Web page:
The Rocky Mountain playground for the rich and famous breaks records with new spec homes.
Aspen, Colo.—often referred to as the Hamptons of Texas—has long been a top retreat for the social set, and the mountain town features some of the country’s most expensive properties. The latest spec home, Tiehack House by Bowden Development, hits the market at $34 million. Sitting on 3 acres overlooking the world-famous Maroon Creek Club, the 13,690-square-foot, eight-bedroom home boasts an outdoor kitchen, home theater, billiards room, wine cellar and spa. Downtown and ski lifts are a stone’s throw away, and the property is available fully furnished. Just grab your toothbrush and gas up the jet or catch one of United’s direct flights—it’s mountain time!
Realtor Nancy Almodovar gets creative, building a company that thinks beyond the cookie cutter.
Well-heeled women admire Hermès Birkin bags while waiters pass out Champagne and paparazzi swarm outside. This is not a Hollywood house party—it’s an open house by Nancy Almodovar. “People search for homes differently now,” the savvy 36-year-old biz wiz says. “We get a ton of our business from social media and marketing.” Almodovar began her own company at age 18 and got into real estate to help pay for college. Now, she’s the president and CEO of Nan and Company Properties, which last year became an affiliate of Christie’s International Real Estate. “It was like winning the lottery. We now have great access to their network, continuing education opportunities and international exposure,” she says. Properties in her portfolio include Theresa Roemer’s The Woodlands manse—with that famous closet—a 4-acre compound in Piney Point and a historic mansion on West Lane. Out of the office, she’s also an active mom, walks her two Maltese dogs each morning, and avidly attends yoga and spin classes. “Life is all about a healthy balance.”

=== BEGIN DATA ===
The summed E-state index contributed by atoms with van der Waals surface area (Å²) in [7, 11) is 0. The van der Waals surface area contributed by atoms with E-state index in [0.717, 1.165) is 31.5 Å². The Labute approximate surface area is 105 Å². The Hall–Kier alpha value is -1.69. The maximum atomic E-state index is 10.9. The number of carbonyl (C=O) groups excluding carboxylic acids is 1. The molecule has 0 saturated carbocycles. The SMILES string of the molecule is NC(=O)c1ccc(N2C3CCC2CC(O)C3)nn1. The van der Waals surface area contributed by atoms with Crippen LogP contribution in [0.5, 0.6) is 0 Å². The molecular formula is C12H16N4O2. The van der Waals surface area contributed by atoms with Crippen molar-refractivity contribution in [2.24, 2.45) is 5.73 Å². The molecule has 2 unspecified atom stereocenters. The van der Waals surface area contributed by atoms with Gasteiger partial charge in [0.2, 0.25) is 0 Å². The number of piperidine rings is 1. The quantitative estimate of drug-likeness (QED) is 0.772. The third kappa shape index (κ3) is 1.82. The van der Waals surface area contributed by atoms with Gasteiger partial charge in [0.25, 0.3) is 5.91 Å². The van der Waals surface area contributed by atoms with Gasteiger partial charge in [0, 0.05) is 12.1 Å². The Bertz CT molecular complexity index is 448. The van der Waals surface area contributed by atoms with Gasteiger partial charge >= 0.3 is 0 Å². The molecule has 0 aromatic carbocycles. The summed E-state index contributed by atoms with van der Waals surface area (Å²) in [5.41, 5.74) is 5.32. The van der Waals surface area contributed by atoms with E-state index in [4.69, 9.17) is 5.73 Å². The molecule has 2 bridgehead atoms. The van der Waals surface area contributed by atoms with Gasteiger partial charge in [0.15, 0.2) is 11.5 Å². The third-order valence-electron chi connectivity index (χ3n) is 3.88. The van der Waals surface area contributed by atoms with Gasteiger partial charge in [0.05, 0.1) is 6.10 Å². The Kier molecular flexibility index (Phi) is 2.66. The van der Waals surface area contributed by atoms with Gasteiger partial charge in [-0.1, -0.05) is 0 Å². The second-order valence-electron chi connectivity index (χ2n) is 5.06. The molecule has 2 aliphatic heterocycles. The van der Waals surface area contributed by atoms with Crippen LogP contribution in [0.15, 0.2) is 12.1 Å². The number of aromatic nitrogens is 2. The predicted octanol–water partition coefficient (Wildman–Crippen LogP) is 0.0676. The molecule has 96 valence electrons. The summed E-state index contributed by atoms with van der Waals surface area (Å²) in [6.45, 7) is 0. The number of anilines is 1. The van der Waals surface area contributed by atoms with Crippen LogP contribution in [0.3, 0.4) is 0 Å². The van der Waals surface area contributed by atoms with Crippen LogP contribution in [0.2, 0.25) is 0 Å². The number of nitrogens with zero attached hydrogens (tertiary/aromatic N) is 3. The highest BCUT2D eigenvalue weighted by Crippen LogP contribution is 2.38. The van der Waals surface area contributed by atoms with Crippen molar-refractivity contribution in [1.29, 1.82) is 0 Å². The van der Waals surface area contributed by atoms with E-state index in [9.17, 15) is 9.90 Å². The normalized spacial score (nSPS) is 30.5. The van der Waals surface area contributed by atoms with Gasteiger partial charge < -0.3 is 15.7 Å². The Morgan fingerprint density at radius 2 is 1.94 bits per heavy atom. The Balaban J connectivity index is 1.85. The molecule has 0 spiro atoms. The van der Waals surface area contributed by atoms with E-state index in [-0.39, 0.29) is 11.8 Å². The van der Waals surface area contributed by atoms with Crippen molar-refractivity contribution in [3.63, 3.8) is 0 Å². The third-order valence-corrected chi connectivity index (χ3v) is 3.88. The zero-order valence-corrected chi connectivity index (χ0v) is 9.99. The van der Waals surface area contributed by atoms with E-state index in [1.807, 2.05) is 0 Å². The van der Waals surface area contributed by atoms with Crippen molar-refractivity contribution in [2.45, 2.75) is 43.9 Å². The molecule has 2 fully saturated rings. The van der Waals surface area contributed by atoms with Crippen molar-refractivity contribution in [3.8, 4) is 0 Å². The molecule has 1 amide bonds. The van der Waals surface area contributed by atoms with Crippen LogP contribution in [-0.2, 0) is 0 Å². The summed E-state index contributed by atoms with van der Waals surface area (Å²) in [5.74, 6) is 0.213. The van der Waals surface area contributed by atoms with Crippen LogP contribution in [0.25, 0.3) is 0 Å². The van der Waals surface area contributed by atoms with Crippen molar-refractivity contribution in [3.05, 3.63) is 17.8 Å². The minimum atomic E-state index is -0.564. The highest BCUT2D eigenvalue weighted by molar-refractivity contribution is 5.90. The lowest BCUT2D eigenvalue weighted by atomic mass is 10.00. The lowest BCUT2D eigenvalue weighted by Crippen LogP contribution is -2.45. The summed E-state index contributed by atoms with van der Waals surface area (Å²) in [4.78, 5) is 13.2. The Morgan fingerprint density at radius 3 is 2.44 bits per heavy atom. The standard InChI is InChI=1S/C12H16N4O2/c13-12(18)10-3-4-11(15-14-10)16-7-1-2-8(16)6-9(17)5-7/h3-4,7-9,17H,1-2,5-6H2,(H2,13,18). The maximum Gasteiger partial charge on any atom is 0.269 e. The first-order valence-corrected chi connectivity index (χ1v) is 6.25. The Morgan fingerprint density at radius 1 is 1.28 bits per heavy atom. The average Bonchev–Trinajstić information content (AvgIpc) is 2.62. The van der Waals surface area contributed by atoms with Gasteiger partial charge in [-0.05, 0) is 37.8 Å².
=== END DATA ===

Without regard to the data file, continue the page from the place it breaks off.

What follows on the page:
Health, Home and Happiness
The Texas Medical prepares for its next growth phase, and residential property developers are tracking the pulse.
In April, the Texas Medical Center, and top medical schools including Baylor, Texas A&M and The University of Texas, announced plans for TCM3. South of Brays Bayou, the development adds 30 acres of real estate and more than 1.5 million square feet for medical research and development to what is already the largest medical complex in the world. It is projected to generate 30,000 new jobs and $5.2 billion for the local economy, and will feature an elevated public park by James Corner, the landscape architect behind New York City’s High Line. Several residential towers, like the futuristic 22-story Vantage Med Center that opened last year, already dot the area, mostly on the edges of Hermann Park, but more are in the works. This summer, luxury hotel group InterContinental checks in with a new high-rise, also at 22 floors; and Latitude, a 35-story development overlooking Rice University, will become the district’s tallest residence upon opening.